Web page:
Underground mining: Aiming for perfect harmony
The development and operation of underground mines is undergoing a significant period of transition – driven primarily by the need to improve safety. A lot of positive change has taken place towards achieving this over the last 20 years, but there are still areas that require improvement and a change in mindset, writes LAURA CORNISH.
Underground mines (particularly deep level mines) have always posed the greatest risks to
safety, especially in South Africa which has been mining some of the deepest ore bodies in the world for decades. Traditionally, the greatest number of fatalities have occurred in these mines – from shaft sinking through to development and mining.
“South Africa’s poor safety performance has been in the spotlight for the last decade or two and has remained there ever since. Government, mining houses and contractors have all implemented a zero-tolerance policy for unsafe mining practices and the industry has responded, looking at technologies and methodologies to protect its workforce, at all costs,” says Dr Pieter Louw, group executive: project services at UMS Group – a South African based company that specialises in shaft sinking and underground mining development and operations.
“South Africa’s safety performance has really been the dominant focus and the results can be seen. However, in some instances, this has resulted in new thinking and creative ways to look to ensure we remain productive,” continues Murray Macnab, group technical director at UMS Group.
“While we are still driving towards a zero-harm future, we do need to find a comfortable balance between mining safely and productively, finding and using technologies that achieve both,” he adds.
It is this scenario that paints the period of transition picture – the need to reach optimal levels of performance in both safety and productivity. A cactus grab for example is considered highly unsafe. With +40 people working in the shaft bottom simultaneously, fatalities were a given. Now that the cactus grab can be operated with no people in the shaft bottom, and no activities undertaken in parallel, then productivity can be elevated without compromising safety.
“The geology and economics of mines, especially in developing nations, do not always lend themselves to using methods like VBMs to sink shafts. Traditional blind sink activities, which include use of the cactus grab, will continue to play an important role in shaft sinking for many more years. Having re-engineered the way more traditional equipment is used, through innovative mechanisation and automation, means we can sink safely and without unduly compromising productivity,” Macnab outlines.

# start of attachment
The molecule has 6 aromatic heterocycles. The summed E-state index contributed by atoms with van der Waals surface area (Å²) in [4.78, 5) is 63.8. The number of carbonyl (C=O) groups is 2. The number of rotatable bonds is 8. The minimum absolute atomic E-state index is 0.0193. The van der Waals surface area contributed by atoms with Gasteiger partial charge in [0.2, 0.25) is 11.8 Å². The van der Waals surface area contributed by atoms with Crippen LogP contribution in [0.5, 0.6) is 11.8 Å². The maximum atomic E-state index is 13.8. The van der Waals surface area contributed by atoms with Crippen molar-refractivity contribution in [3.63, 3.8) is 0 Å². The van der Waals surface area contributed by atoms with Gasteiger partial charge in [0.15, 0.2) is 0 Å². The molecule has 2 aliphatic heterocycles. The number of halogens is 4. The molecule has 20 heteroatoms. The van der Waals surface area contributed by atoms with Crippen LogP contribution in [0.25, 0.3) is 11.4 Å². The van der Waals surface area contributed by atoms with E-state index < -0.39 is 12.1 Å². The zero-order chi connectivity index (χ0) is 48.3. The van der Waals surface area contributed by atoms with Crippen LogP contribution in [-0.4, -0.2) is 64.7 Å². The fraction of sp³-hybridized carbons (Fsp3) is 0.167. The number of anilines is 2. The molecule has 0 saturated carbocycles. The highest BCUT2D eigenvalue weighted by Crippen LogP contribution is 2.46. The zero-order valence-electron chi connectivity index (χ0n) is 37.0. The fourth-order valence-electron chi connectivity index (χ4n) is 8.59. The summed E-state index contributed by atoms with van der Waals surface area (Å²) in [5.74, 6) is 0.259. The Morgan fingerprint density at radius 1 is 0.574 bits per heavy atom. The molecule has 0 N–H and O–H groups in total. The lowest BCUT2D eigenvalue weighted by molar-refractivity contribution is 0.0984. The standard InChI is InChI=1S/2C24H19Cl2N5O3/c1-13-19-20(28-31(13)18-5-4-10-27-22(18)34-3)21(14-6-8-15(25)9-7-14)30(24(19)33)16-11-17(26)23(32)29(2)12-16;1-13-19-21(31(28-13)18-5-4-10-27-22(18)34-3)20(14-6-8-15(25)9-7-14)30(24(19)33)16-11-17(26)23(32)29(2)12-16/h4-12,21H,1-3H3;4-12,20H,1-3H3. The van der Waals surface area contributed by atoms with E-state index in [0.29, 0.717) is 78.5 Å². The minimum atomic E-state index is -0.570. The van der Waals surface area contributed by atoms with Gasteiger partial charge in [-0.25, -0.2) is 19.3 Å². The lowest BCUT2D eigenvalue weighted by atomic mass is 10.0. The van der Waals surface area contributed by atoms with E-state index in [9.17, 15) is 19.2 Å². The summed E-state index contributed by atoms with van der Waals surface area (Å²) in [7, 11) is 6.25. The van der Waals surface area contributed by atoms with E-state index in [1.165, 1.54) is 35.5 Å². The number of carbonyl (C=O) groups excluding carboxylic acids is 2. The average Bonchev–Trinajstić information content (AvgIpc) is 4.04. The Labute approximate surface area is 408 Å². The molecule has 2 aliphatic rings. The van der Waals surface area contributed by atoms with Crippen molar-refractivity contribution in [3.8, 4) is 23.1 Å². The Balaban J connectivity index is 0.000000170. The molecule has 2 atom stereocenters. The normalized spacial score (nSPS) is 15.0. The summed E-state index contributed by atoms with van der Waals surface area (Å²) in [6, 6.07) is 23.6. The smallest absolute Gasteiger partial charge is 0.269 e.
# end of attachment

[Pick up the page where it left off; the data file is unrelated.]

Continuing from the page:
And while technology and methodology hold the key to achieving this, so too is the need for innovative people and industry thought leaders – who are prepared to challenge the status quo.
“Looking beyond shaft sinking, the greatest evolution within the underground mining space is mechanisation and some automation as well,” states Graham Roberts, MD: UMS Mets.
“The challenge has been and remains the fast-tracked approach to doing so. Often the need to chase production and reduce costs hampers investment in R&D in transitioning from older traditional mining practices to more modern mechanised and automated methods.”
However, a major shift in any industry is never without a few speed bumps, and learning how to address them starts with understanding what they are and talking openly and collectively. The South African mining sector is definitely working towards this and undoubtedly will find solutions.
“Fortunately, the younger generations joining the industry are proficient in the skills needed to work operations in a more mechanised and automated environment. They have grown up with gaming and so are familiar with remote control concepts. They are also not eager to undertake such hard and physical labour and are challenging traditional processes and practices – as such, they are in fact forcing the change we need,” Roberts highlights.
The big scare with mechanisation at present is also the reduction in workforces – but there is a bright light for employment at the end of this tunnel, says Macnab. “Mechanisation opens the door to create new employment – not on one specific mine per se but rather because it allows mines that have been economically unviable in the past to become viable – the more mines there are, the more job opportunities there are as well.”
Of course, the greater downstream effect of a bigger industry is greater opportunities for the industry’s support businesses – equipment supply, infrastructure, and even for communities that benefit from long-term sustainable livelihoods.
“So, we really need to drive the mechanisation approach and provide greater education on the opportunities it presents.”
The evolution of women in underground mining
There can be no doubt that there has been significant progress made with regard to employment opportunities for women in the underground mining sphere, says Takalani Randima, MD: UMS Shaft Sinkers.
“Mechanisation and automation technologies as mentioned remove the physical aspect of working in a mine and make it feasible for women to take on roles traditionally given to men. And this is only set to continue moving forward.”
There are however many challenges still to overcome – ablution facilities for example. “There are no toilets on the shaft sinking stage, and women therefore require extra time to return to surface and back to the stage which can be time consuming and disruptive. “The industry needs out of the box thinking to address such challenges,” Randima emphasises.
With the radical improvement in female numbers in the underground space, a solution to any challenge is bound to be solved, particularly with women such as Randima working in the field and putting in the ‘hard miles’ necessary to rise in position and gain respect from the industry.